Old age allowance

Old-age allowance will be inflation-adjusted, says welfare chief

PUBLISHED : Wednesday, 10 October, 2012, 1:34pm
UPDATED : Thursday, 29 August, 2013, 4:13am

The monthly payment and means test for a new old age allowance will be adjusted for inflation as early as February, the welfare chief said on Wednesday morning.

Speaking on a radio programme, Secretary for Labour and Welfare Matthew Cheung Kin-chung defended the widely criticised means test for the new HK$2,200 old-age allowance.

To qualify for the plan, a single person cannot have assets of more than HK$186,000, or earn more than HK$6,600 a month. For a couple, the monthly income limit is HK$10,520 and the asset limit HK$281,000.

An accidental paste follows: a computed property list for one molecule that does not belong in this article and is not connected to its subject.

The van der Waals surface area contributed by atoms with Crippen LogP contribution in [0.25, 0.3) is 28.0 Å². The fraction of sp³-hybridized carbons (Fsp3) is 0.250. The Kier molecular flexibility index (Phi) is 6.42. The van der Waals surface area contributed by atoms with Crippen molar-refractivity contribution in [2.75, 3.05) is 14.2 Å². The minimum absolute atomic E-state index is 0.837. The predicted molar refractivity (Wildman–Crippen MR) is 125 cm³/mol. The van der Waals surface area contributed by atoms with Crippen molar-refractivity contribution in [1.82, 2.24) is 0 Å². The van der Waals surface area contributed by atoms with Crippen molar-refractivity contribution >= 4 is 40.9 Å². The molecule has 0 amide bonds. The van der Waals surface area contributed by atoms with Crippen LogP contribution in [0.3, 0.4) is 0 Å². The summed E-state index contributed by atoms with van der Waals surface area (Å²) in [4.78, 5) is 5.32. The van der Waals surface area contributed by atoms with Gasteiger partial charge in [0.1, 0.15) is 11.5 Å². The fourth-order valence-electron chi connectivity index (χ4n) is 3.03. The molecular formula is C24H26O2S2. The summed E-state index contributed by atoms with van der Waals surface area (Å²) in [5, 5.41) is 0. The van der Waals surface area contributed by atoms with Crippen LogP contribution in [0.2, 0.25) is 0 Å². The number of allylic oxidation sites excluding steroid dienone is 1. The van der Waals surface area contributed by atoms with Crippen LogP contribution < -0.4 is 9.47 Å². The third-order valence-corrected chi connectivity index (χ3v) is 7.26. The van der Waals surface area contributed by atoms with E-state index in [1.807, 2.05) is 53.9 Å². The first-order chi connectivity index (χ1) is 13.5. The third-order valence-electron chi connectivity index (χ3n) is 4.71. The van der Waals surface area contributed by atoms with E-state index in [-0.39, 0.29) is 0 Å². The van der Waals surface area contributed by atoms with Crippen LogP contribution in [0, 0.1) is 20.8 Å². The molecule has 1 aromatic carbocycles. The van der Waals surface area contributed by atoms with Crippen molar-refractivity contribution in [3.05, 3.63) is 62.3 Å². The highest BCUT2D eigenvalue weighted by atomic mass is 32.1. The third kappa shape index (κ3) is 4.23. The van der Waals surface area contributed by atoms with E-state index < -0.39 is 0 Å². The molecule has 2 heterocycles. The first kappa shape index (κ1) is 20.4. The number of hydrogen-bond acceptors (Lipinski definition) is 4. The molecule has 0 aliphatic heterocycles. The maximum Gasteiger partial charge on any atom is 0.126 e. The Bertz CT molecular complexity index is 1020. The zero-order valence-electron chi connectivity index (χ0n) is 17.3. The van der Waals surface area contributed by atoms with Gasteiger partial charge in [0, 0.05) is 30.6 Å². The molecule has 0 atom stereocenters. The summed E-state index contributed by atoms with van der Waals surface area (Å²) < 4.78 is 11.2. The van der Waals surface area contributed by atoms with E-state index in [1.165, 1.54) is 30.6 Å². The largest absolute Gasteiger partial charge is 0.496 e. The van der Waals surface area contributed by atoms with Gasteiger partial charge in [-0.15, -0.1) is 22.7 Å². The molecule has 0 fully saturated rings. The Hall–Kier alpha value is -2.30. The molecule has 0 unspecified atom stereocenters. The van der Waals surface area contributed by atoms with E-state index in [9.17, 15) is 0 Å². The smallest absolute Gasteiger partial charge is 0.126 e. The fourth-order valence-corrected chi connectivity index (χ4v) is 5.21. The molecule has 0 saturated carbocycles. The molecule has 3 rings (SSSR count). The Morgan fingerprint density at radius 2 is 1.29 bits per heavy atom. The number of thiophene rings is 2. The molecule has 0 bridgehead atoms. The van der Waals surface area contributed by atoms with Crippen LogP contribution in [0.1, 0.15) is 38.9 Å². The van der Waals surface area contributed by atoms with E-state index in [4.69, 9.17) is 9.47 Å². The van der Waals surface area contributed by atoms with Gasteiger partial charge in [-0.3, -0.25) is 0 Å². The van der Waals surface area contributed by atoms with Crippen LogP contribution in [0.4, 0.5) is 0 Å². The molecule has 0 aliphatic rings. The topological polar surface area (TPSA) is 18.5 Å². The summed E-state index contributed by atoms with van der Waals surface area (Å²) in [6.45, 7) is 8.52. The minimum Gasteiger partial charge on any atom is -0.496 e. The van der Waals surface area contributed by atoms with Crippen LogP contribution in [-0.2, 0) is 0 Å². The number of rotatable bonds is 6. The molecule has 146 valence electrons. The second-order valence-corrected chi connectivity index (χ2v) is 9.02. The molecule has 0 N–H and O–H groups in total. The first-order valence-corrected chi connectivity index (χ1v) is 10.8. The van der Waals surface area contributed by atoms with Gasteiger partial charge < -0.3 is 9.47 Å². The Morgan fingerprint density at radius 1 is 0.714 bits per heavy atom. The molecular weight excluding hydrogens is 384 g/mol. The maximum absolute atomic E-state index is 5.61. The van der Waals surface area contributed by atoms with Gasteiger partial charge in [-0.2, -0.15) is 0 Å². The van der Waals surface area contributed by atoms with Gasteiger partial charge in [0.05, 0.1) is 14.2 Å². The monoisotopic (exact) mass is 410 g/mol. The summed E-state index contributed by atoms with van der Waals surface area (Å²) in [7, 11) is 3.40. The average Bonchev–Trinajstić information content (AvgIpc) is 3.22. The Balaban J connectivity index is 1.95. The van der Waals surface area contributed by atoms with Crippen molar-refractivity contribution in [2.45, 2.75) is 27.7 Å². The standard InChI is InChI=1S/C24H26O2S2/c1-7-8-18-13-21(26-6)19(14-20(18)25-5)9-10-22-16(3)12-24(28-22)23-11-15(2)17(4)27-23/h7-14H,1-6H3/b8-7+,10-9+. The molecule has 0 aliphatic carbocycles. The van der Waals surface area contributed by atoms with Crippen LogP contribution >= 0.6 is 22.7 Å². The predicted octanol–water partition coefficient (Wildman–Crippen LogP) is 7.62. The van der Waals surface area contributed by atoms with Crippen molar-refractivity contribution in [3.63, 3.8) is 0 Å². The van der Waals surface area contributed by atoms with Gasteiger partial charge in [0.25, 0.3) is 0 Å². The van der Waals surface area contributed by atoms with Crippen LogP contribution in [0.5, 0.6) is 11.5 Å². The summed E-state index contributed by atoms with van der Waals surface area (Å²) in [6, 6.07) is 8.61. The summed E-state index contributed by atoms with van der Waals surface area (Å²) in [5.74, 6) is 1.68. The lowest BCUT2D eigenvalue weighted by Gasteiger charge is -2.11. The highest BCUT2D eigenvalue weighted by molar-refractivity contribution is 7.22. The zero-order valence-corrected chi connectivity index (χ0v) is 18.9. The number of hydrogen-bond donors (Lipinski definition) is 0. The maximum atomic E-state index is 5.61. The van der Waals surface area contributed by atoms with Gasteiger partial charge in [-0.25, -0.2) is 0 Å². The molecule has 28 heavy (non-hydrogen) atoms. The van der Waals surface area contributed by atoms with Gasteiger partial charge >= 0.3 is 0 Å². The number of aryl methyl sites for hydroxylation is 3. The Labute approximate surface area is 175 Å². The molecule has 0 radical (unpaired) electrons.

Cheung said the HK$186,000 cap will probably rise to more than HK$190,000 next year due to inflation. The monthly income cap and dole amount will also rise, he said, providing no figures.

The asset cap will be adjusted for inflation using the Social Security Assistance Index of Prices, which it uses to adjust CSSA welfare payments to reflect changing prices.

“The new subsidy will be like other welfare schemes in using this index,” Cheung said. “So we believe the asset limit for the new special subsidy will rise to over HK$190,000 by February.”

He insisted the means test is necessary to focus public resources on people who are truly needy – despite demands from various political parties and unions that it be shelved for people over age 70.

The new subsidy should not be linked with a universal pension scheme that many lawmakers are promoting, Cheung said.

“The new subsidy and a pension scheme are two completely different things and should not be mixed up.”

[Video by Hedy Bok: "Everyone should receive the old age allowance"]